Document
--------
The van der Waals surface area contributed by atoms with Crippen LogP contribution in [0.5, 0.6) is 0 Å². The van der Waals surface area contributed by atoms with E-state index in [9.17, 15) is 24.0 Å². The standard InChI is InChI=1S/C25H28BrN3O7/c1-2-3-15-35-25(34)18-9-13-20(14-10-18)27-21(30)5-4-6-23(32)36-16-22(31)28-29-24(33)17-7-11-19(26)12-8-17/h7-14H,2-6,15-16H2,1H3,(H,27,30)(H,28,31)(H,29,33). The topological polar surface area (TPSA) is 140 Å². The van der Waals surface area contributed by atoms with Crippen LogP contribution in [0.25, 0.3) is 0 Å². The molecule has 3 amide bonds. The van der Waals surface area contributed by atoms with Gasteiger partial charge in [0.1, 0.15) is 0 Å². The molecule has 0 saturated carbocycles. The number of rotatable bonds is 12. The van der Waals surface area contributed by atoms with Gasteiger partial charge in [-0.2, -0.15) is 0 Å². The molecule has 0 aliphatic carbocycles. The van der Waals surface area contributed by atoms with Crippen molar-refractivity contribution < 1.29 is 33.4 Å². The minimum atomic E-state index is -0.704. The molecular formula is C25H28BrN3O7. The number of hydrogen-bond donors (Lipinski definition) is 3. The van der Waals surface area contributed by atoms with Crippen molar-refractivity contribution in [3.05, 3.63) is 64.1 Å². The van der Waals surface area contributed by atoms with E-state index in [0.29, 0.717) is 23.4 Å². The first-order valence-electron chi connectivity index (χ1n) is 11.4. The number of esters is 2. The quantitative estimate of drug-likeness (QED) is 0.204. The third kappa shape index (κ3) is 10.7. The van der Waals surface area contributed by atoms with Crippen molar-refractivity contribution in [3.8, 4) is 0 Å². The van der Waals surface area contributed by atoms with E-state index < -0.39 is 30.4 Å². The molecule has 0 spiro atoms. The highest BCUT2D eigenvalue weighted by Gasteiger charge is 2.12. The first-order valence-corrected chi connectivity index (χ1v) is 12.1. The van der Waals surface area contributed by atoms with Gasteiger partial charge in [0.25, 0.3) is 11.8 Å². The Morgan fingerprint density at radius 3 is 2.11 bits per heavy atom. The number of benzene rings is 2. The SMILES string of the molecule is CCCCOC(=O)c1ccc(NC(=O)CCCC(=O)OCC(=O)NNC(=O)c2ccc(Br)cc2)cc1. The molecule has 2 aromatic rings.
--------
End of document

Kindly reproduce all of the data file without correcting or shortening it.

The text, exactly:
The van der Waals surface area contributed by atoms with Crippen LogP contribution in [0.5, 0.6) is 0 Å². The van der Waals surface area contributed by atoms with E-state index in [9.17, 15) is 24.0 Å². The standard InChI is InChI=1S/C25H28BrN3O7/c1-2-3-15-35-25(34)18-9-13-20(14-10-18)27-21(30)5-4-6-23(32)36-16-22(31)28-29-24(33)17-7-11-19(26)12-8-17/h7-14H,2-6,15-16H2,1H3,(H,27,30)(H,28,31)(H,29,33). The topological polar surface area (TPSA) is 140 Å². The van der Waals surface area contributed by atoms with Crippen LogP contribution in [0.25, 0.3) is 0 Å². The molecule has 3 amide bonds. The van der Waals surface area contributed by atoms with Gasteiger partial charge in [0.1, 0.15) is 0 Å². The molecule has 0 saturated carbocycles. The number of rotatable bonds is 12. The van der Waals surface area contributed by atoms with Gasteiger partial charge in [-0.2, -0.15) is 0 Å². The molecule has 0 aliphatic carbocycles. The van der Waals surface area contributed by atoms with Crippen molar-refractivity contribution < 1.29 is 33.4 Å². The minimum atomic E-state index is -0.704. The molecular formula is C25H28BrN3O7. The number of hydrogen-bond donors (Lipinski definition) is 3. The van der Waals surface area contributed by atoms with Crippen molar-refractivity contribution in [3.05, 3.63) is 64.1 Å². The van der Waals surface area contributed by atoms with E-state index in [0.29, 0.717) is 23.4 Å². The first-order valence-electron chi connectivity index (χ1n) is 11.4. The number of esters is 2. The quantitative estimate of drug-likeness (QED) is 0.204. The third kappa shape index (κ3) is 10.7. The van der Waals surface area contributed by atoms with Crippen molar-refractivity contribution in [3.8, 4) is 0 Å². The van der Waals surface area contributed by atoms with E-state index < -0.39 is 30.4 Å². The molecule has 0 spiro atoms. The highest BCUT2D eigenvalue weighted by Gasteiger charge is 2.12. The first-order valence-corrected chi connectivity index (χ1v) is 12.1. The van der Waals surface area contributed by atoms with Gasteiger partial charge in [0.25, 0.3) is 11.8 Å². The Morgan fingerprint density at radius 3 is 2.11 bits per heavy atom. The number of benzene rings is 2. The SMILES string of the molecule is CCCCOC(=O)c1ccc(NC(=O)CCCC(=O)OCC(=O)NNC(=O)c2ccc(Br)cc2)cc1. The molecule has 2 aromatic rings.